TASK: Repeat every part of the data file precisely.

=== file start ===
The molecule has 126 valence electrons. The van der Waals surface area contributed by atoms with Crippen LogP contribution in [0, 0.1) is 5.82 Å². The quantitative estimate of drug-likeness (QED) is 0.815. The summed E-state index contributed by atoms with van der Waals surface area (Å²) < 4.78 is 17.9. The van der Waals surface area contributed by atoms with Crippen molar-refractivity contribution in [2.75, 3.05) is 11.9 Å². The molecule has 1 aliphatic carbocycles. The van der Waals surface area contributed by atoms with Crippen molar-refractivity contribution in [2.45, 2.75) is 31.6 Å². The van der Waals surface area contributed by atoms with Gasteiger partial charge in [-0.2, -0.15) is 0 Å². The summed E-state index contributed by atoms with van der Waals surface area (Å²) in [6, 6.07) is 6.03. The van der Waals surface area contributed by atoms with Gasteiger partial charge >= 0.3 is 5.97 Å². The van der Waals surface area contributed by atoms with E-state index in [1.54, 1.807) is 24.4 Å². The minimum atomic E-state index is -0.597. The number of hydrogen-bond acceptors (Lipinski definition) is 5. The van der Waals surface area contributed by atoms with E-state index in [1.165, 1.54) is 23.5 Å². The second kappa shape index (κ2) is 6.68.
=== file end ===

The molecule has 126 valence electrons. The van der Waals surface area contributed by atoms with Crippen LogP contribution in [0, 0.1) is 5.82 Å². The quantitative estimate of drug-likeness (QED) is 0.815. The summed E-state index contributed by atoms with van der Waals surface area (Å²) < 4.78 is 17.9. The van der Waals surface area contributed by atoms with Crippen molar-refractivity contribution in [2.75, 3.05) is 11.9 Å². The molecule has 1 aliphatic carbocycles. The van der Waals surface area contributed by atoms with Crippen molar-refractivity contribution in [2.45, 2.75) is 31.6 Å². The van der Waals surface area contributed by atoms with Gasteiger partial charge in [-0.2, -0.15) is 0 Å². The summed E-state index contributed by atoms with van der Waals surface area (Å²) in [6, 6.07) is 6.03. The van der Waals surface area contributed by atoms with Gasteiger partial charge >= 0.3 is 5.97 Å². The van der Waals surface area contributed by atoms with E-state index in [1.54, 1.807) is 24.4 Å². The minimum atomic E-state index is -0.597. The number of hydrogen-bond acceptors (Lipinski definition) is 5. The van der Waals surface area contributed by atoms with E-state index in [1.165, 1.54) is 23.5 Å². The second kappa shape index (κ2) is 6.68.